Wednesday, 1 May 2013

CJ De Mooi (Eggheads) Interview

Earlier in the week I mentioned CJ De Mooi (formerly of Eggheads) has recently released a quiz related book. CJ has kindly answered a few questions on the subject of the





 What made you decide to write a book giving advice on how to succeed at TV quiz shows?

The problem was so many people I knew wanted to go on a quiz shows but had no idea how to even start. Looking for the shows and trying to apply seemed so daunting, they wouldn't even try.
Finding the casting calls is only the first step of what can be a long and arduous journey so I wanted to try and use my experience to ease the ordeal.

 

There are some great tips in the book. If you were wanting to make your first TV appearance at present, which show would you choose? 

 It all depends on how you gauge your individual talents. Although I think it's an awful idea terribly formatted, purely from a quiz viewpoint, Tipping Point could be a useful start. The questions aren't too tough and there's a mild combative component to the gameplay. It's a relatively gentle introduction to several common quiz show themes. 

 What do you think are the most important ingredients in creating a successful TV quiz show format? 

In the modern environment, I think there's a move away from more overtly competitive and aggressive formats. Most current popular ideas tend to be solitary displays of knowledge whether it's against a quiz champion (such as The Chase) the clock or others' scores.
The Weakest Link was justifiably successful but played too much on the stress of the environment rather than pure quiz ability. 

 
In terms of increasing knowledge are there any particular reference books you would recommend? 

 Reference books are always tricky as information quickly becomes obsolete. One of the reasons I chose to publish How To Win TV Quiz Shows electronically was to save time (occasionally up to a year) between completion and release.
However, it's hard to go wrong with The Times Atlas of the World. My best advice would be to subscribe to a magazine such as The Week which covers all the major news stories across the world. Current affairs are essentially to stay abreast of. 

In terms of your quizzing achievements what are you most proud of?

I think this would have to be being a loud mouthed yob. I would never have got my career had I been a typically English shrinking violet. I saw my chance and took it. I wasn't afraid of the slings and arrows and, although my quizzing knowledge expanded massively, to give me the opportunity I had to get noticed in the first place. With my now infamous Weakest Link tirade, I did just that.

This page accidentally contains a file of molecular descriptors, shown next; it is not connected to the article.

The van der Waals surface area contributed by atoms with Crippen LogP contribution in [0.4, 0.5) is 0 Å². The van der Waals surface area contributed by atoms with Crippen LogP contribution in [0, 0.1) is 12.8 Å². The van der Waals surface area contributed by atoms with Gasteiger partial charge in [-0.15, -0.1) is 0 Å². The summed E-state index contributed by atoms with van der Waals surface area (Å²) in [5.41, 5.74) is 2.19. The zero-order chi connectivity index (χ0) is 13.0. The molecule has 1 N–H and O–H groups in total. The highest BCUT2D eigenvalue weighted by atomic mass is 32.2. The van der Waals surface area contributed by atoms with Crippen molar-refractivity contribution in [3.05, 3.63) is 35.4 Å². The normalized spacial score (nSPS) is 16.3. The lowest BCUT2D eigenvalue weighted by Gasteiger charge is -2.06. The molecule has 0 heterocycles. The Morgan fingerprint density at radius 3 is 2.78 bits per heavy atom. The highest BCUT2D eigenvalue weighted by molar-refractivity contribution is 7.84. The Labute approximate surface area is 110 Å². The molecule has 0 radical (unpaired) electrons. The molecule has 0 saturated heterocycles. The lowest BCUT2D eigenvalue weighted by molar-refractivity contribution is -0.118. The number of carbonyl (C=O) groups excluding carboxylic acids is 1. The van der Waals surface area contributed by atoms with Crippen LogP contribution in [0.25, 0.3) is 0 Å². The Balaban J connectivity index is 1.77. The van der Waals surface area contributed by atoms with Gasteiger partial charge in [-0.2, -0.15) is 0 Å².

What have you been up to since leaving Eggheads? 

I'm now an actor and recently opened in 'Geek! A New Musical' at the Tristan Bates Theatre in London's west end. I'm also producing this piece and a week into our month's run, we're lucky to be playing to sell out houses.
Later this year I'll be producing and appearing in two Harvey Fierstein plays and will be taking the lead in a feature film at the start of 2014. 
Acting was really the only thing I ever wanted to do and, despite my best efforts, it seems I've got myself a career. 

 
You mention in the book the amount of death threats and hate mail the BBC used to receive about you. Did this have an impact on your decision to leave Eggheads?
 

 Oh not in the slightest. I found it hilarious and can't believe the people who take the trouble to physically write these things think they'll have any impact. I've been on Twitter a couple of years and get the most disgusting abuse (even had a couple of people arrested because of it) but it doesn't bother me in the slightest.
The only concern I have is when others don't take this situation seriously enough. A few people tweeted I was a child abuser and even included a couple of mocked up photos. Twitter did nothing and neither did Charing Cross police station which I found shocking. Fortunately a radio and TV personality had s campaign against so called trolling which I became involved with and action was taken.

 Is your competitive quizzing career over or may we see you returning to Grand Prixs or a serious quiz tv show any time in the future? 

 Never say never! ;-)




Here is a link to CJ's book on the Amazon Kindle Store. (Just a note that you don't need to a Kindle to read it, it can be browsed on any PC/Laptop)








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